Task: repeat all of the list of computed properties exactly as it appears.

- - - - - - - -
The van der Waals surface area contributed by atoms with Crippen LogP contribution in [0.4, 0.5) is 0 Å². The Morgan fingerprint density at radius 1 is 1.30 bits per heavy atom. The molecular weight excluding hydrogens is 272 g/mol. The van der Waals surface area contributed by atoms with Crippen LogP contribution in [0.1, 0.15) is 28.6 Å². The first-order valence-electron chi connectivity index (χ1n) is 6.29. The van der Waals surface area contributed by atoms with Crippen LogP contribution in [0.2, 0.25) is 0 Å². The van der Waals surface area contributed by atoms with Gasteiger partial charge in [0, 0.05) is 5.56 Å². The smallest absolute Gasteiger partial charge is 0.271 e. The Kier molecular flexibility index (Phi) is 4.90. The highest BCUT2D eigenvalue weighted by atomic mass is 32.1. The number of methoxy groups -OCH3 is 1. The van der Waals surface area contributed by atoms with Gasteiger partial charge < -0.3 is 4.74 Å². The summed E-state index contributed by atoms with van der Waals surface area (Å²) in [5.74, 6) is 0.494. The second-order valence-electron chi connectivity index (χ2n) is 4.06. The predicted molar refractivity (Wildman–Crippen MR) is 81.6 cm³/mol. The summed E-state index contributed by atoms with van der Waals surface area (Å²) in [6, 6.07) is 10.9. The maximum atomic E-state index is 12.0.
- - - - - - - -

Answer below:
The van der Waals surface area contributed by atoms with Crippen LogP contribution in [0.4, 0.5) is 0 Å². The Morgan fingerprint density at radius 1 is 1.30 bits per heavy atom. The molecular weight excluding hydrogens is 272 g/mol. The van der Waals surface area contributed by atoms with Crippen LogP contribution in [0.1, 0.15) is 28.6 Å². The first-order valence-electron chi connectivity index (χ1n) is 6.29. The van der Waals surface area contributed by atoms with Crippen LogP contribution in [0.2, 0.25) is 0 Å². The van der Waals surface area contributed by atoms with Gasteiger partial charge in [0, 0.05) is 5.56 Å². The smallest absolute Gasteiger partial charge is 0.271 e. The Kier molecular flexibility index (Phi) is 4.90. The highest BCUT2D eigenvalue weighted by atomic mass is 32.1. The number of methoxy groups -OCH3 is 1. The van der Waals surface area contributed by atoms with Gasteiger partial charge < -0.3 is 4.74 Å². The summed E-state index contributed by atoms with van der Waals surface area (Å²) in [5.74, 6) is 0.494. The second-order valence-electron chi connectivity index (χ2n) is 4.06. The predicted molar refractivity (Wildman–Crippen MR) is 81.6 cm³/mol. The summed E-state index contributed by atoms with van der Waals surface area (Å²) in [6, 6.07) is 10.9. The maximum atomic E-state index is 12.0.